Iron Toxicity

Content

Historical Information
  Determination of Essentiality
Functions in Plants
Forms and Sources of Iron in Soils
Diagnosis of Iron Status in Plants
  Iron Deficiency
  Iron Toxicity
Iron Concentration in Crops
  Plant Part and Growth Stage
  Iron Requirement of Some Crops
  Iron Levels in Plants
    - Iron Uptake
    - Movement of Iron within Plants
Factors Affecting Plant Uptake
  Soil Factors
  Plant Factors
Soil Testing for Iron
Fertilizers for Iron
References

Iron toxicity is not a common problem in the field, except in rice crops in Asia (29). It can also occur in pot experiments, and in cases of oversupply of iron salts to ornamental plants such as azaleas. The symptoms in rice, known as ‘Akagare I’ or ‘bronzing’ in Asia, include small reddish-brown spots on the leaves, which gradually extend to the older leaves. The whole leaf may turn brown, and the older leaves may die prematurely (29). In other species, leaves may become darker in color and roots may turn brown (29). In rice, iron toxicity seems to occur above 500 mg Fe kg-1 leaf dry weight (30) (Figure 11.5).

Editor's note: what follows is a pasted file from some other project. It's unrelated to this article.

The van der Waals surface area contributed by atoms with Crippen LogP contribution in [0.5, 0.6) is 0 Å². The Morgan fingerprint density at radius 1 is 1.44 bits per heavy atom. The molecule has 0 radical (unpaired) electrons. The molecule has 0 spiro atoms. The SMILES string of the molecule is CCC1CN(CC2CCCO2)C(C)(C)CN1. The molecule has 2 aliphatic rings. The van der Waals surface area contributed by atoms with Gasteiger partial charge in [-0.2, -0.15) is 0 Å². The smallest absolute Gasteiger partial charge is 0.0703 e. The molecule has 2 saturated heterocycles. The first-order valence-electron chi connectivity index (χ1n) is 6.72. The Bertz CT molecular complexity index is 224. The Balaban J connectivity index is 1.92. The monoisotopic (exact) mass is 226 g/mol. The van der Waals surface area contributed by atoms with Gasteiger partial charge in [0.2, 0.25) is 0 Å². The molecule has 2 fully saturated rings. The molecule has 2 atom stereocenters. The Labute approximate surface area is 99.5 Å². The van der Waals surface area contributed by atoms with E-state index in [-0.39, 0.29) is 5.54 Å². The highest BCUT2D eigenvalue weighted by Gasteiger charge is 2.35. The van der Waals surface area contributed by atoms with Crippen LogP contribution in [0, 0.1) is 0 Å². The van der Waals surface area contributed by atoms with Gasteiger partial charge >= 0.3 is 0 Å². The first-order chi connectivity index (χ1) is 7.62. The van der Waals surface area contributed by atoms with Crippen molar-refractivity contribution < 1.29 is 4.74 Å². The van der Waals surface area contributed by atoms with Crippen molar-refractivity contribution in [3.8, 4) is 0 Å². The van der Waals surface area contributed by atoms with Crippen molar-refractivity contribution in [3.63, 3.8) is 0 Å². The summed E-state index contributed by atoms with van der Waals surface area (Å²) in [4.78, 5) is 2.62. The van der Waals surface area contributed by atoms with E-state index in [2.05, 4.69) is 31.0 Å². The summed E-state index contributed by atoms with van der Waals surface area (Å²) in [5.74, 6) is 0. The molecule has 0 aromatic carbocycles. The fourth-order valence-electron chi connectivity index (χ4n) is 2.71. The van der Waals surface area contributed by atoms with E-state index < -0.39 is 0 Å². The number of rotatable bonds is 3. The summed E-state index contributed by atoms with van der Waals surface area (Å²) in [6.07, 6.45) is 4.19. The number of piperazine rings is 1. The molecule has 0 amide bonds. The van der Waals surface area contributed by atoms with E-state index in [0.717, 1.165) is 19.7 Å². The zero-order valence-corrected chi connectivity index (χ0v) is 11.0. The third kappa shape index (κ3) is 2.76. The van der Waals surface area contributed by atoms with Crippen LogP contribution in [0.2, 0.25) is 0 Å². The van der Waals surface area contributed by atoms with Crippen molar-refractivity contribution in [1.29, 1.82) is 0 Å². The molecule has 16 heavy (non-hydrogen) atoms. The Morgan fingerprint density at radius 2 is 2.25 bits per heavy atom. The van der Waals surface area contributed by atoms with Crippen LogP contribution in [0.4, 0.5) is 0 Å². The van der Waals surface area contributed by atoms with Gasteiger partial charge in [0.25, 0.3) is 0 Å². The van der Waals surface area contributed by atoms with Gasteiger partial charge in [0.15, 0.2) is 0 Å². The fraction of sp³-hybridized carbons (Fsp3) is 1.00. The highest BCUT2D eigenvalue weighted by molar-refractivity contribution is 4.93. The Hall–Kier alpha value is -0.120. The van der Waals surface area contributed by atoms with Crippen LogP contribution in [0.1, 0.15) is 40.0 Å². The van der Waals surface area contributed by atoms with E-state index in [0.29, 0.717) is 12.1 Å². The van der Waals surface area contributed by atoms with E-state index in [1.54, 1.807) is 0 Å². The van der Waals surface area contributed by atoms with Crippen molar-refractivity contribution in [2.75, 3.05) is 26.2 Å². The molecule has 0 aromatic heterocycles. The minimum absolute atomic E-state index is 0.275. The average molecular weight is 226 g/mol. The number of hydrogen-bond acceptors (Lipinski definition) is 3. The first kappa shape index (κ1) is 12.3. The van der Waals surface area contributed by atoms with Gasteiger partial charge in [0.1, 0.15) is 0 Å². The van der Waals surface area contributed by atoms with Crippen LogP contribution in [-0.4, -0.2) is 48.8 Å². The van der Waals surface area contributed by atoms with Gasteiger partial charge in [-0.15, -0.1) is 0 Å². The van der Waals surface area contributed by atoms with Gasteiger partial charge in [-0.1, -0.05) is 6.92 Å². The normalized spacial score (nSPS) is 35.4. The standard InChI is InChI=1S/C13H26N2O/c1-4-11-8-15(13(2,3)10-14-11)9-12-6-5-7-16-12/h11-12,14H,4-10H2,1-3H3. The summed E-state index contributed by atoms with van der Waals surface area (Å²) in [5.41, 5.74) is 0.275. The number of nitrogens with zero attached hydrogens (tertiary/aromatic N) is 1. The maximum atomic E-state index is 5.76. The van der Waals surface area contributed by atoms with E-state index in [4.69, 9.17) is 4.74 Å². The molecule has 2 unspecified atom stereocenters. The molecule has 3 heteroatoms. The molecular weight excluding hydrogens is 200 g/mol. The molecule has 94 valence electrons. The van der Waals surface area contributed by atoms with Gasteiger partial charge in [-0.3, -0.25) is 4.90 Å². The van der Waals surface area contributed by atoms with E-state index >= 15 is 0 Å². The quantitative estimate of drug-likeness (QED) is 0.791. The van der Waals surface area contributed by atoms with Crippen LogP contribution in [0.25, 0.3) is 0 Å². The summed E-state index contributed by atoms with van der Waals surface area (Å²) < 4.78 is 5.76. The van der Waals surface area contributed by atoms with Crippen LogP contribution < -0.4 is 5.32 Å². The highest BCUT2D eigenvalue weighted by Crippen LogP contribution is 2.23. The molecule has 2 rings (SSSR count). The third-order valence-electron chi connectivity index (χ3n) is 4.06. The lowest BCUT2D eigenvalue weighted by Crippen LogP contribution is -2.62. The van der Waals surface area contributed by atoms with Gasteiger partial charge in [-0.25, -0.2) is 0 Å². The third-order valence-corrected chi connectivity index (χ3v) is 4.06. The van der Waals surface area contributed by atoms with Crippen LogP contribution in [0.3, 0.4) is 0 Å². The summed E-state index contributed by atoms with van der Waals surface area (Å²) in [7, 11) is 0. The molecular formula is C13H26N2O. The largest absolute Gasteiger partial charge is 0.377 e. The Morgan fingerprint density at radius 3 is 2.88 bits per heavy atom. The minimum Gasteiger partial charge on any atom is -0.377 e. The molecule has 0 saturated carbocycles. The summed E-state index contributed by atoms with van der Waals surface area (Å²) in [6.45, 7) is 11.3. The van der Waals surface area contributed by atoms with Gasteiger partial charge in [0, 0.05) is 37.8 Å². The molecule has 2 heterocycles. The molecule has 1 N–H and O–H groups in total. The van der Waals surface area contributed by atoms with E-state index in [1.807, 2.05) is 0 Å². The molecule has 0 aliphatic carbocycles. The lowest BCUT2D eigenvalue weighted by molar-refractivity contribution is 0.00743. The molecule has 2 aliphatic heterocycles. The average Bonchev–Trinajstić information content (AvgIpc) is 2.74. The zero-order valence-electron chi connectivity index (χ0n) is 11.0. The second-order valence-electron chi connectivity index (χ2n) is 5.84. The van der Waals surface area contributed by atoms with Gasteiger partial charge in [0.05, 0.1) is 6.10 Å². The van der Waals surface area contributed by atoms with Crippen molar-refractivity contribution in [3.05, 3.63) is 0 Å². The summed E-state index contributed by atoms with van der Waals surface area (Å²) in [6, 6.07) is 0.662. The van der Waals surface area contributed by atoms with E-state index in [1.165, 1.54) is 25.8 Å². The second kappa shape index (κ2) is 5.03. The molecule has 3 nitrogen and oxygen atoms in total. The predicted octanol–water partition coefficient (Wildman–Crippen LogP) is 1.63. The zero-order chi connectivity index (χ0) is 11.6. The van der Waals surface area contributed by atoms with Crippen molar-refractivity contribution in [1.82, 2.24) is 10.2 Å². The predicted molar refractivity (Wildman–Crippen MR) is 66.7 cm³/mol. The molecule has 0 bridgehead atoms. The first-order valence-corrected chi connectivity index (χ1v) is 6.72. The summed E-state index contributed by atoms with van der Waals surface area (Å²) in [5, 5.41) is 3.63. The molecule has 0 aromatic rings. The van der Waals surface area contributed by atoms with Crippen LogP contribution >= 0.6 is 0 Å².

Symptoms of iron toxicity in lowland rice (Oryza sativa L.) in Sri Lanka as a consequence of decreased redox potential under submergence
FIGURE 11.5 Symptoms of iron toxicity in lowland rice (Oryza sativa L.) in Sri Lanka as a consequence of decreased redox potential under submergence.